Once implemented, the exceptions will begin. Listed public sector companies have been the exception to almost every rule — there is little reason to believe that they will comply with this requirement. Reduction of passing thresholds (currently set at 60 per cent), exempting bureaucrats above a certain rank, creating optional questions or sections, et al will likely follow.
In the manner that the proficient test has been designed, it seems to become more eligibility criteria than training. It is one-time; directors take it, pass and they are done. This is not continuing professional education, where directors are kept abreast of changing regulations or changing market expectations. The Ministry of Corporate Affairs will do well to roll-back this entire idea, since its impact on board quality will be nothing more than a check-the-box.
There is no denying that independent directors need training. However, the training needs to focus on taking the right decision for all stakeholders — not on ensuring compliance (companies have legal teams for that). Boards need to straddle between taking the right decision and what is legally right; they need to find their own .Exhibit 1: The proficiency test for independent directors
· All independent directors must register themselves with the directors’ data bank that is being maintained by the Indian Institute of Corporate Affairs (IICA). The registration can be for one-year, five-year period or for the lifetime of the director. For existing independent directors, the registration must be completed within three months of the regulation coming into effect (December 1, 2019), while individuals going to be appointed for the first time must register before their appointment.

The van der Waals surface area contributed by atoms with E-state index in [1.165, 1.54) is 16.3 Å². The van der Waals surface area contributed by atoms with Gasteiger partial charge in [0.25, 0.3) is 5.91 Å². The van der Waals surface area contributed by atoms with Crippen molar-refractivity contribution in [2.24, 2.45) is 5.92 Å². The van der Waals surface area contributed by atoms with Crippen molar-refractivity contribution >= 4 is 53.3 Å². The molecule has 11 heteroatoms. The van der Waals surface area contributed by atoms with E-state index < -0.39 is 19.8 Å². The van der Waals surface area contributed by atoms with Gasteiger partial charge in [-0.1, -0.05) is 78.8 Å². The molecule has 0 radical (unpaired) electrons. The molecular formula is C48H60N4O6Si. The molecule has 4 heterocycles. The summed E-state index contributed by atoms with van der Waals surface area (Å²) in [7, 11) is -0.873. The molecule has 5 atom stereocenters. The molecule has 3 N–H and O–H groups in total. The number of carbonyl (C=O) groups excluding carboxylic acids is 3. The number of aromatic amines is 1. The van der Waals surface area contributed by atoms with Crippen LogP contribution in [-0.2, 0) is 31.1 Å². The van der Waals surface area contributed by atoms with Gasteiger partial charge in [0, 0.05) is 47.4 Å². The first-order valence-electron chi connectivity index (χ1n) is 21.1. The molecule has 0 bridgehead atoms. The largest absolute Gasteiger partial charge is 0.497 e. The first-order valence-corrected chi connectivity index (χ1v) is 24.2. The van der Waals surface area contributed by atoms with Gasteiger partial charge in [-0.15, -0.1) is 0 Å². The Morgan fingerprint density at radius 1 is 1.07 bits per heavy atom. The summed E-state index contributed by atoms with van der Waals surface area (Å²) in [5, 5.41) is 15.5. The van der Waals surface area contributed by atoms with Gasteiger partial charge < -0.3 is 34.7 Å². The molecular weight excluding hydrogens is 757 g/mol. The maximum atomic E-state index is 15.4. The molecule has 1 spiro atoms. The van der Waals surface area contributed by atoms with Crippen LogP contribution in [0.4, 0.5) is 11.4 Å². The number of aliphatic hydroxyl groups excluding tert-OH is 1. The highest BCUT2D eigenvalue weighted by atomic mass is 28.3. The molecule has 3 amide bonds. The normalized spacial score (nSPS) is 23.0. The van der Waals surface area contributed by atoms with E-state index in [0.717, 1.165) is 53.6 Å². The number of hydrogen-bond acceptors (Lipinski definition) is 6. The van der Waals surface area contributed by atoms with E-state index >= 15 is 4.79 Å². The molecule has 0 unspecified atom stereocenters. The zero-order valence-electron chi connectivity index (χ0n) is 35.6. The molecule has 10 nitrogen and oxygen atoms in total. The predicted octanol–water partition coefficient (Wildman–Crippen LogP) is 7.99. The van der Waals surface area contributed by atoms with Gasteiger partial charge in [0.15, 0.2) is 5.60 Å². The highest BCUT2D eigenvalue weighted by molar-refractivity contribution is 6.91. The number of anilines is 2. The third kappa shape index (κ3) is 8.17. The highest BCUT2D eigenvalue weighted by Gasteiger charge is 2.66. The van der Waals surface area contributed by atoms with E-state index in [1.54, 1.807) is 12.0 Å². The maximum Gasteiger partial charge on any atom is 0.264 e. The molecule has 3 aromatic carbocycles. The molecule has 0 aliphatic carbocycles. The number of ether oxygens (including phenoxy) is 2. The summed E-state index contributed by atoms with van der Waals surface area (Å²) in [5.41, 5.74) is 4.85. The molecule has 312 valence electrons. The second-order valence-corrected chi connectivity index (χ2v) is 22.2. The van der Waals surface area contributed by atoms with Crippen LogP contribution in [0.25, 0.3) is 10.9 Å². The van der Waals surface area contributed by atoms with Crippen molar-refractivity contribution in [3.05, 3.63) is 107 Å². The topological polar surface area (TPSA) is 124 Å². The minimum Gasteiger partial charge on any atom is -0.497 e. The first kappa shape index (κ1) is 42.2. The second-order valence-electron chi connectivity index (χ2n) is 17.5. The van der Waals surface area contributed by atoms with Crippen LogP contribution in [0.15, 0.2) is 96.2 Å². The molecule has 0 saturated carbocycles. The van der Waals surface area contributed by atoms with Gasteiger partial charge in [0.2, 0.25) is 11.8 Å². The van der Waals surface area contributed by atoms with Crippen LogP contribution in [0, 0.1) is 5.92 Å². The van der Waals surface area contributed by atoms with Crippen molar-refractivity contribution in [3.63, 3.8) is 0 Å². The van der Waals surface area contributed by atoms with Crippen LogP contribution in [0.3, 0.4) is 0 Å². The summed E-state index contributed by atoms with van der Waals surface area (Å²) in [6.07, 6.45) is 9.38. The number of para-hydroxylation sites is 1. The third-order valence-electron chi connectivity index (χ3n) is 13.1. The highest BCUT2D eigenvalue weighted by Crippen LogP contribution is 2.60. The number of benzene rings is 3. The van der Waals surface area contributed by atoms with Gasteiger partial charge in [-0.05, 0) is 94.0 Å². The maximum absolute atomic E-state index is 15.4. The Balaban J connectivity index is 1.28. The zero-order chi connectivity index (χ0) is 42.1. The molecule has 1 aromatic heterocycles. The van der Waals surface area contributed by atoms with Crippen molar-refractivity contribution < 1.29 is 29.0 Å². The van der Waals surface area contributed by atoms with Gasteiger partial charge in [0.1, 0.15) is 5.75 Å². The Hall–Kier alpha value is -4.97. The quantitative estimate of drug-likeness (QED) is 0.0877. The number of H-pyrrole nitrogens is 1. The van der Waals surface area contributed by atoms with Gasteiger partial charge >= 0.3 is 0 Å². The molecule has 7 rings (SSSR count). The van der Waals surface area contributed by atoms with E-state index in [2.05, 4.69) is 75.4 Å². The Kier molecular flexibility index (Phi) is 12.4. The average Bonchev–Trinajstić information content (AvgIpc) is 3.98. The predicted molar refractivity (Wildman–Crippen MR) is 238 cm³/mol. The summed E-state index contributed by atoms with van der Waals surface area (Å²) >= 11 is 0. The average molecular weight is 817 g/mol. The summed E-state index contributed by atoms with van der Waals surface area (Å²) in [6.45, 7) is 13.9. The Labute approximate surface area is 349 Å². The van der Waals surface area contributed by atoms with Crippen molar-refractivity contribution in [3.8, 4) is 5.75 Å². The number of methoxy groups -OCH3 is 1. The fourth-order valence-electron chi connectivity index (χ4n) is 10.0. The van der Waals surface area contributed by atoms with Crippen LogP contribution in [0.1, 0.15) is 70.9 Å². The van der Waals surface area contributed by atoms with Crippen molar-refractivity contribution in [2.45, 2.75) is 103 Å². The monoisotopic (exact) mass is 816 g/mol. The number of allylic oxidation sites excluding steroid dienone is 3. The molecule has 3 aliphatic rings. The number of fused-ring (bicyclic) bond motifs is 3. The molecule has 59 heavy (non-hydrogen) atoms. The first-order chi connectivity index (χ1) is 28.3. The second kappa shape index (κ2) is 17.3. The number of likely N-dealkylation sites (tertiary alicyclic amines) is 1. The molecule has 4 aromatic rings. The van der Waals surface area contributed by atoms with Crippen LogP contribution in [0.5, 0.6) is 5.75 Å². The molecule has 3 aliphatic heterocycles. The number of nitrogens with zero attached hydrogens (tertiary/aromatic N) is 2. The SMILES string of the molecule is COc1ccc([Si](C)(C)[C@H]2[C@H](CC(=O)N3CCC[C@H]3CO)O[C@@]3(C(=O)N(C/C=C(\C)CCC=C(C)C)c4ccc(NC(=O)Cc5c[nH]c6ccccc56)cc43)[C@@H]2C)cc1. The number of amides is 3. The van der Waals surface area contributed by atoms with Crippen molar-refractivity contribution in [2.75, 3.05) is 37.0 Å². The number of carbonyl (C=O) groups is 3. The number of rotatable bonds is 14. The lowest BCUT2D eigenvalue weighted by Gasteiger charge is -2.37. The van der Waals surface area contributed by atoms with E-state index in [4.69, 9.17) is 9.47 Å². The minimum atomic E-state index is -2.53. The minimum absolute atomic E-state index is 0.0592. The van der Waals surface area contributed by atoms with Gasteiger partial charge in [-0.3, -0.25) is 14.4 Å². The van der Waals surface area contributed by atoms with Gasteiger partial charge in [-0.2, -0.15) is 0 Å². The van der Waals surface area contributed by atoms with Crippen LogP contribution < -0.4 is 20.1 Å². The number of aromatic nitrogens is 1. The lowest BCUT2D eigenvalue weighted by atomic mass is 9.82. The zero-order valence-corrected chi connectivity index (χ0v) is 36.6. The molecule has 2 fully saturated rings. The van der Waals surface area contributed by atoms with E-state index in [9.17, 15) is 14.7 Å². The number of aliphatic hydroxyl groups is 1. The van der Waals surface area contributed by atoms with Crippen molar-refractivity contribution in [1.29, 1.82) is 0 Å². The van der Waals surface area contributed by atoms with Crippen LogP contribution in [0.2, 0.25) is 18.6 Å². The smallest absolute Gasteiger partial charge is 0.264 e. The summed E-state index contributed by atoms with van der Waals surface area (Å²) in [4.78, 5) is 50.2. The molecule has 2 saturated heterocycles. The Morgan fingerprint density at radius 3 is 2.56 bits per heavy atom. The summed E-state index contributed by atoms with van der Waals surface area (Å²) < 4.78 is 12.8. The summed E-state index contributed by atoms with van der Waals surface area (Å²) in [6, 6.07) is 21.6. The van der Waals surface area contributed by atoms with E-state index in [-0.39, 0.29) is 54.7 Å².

· For directors with less than 10 years of board or KMP experience (in a listed company or an unlisted company with an at least Rs 10 crore share capital), an online proficiency test is mandatory. These directors need to score at least 60 per cent marks to pass. There is no cap on the number of attempts and the test needs to be taken within one year of registering with IICA’s directors’ data bank.
· The IICA will be responsible for conducting the online proficiency test and for preparation of the course work. The test will cover corporate law, securities law, basic accountancy, “and other such areas relevant to the functioning of an individual acting as an independent director”. The test will also allow individuals to take advanced test in specific areas, for which the IICA will remain responsible for providing course work and administering such advanced tests.
· The course outline and study material will be approved by a panel of 10 members, all of which will be nominated by the central government. The 10-member panel will comprise of the following individuals:
1. Secretary, Ministry of Corporate Affairs, or her nominee
2. Director General and Chief Executive Officer of IICA, or her nominee
3. Department of Economic Affairs nominee
4. Department of Public Enterprises nominee
5. SEBI nominee
6. At least one representative of the stock exchanges, who will be nominated by the central government
7. At least one nominee from the industry, who will be nominated by the central government8. At least one member from the academia, who will be nominated by the central government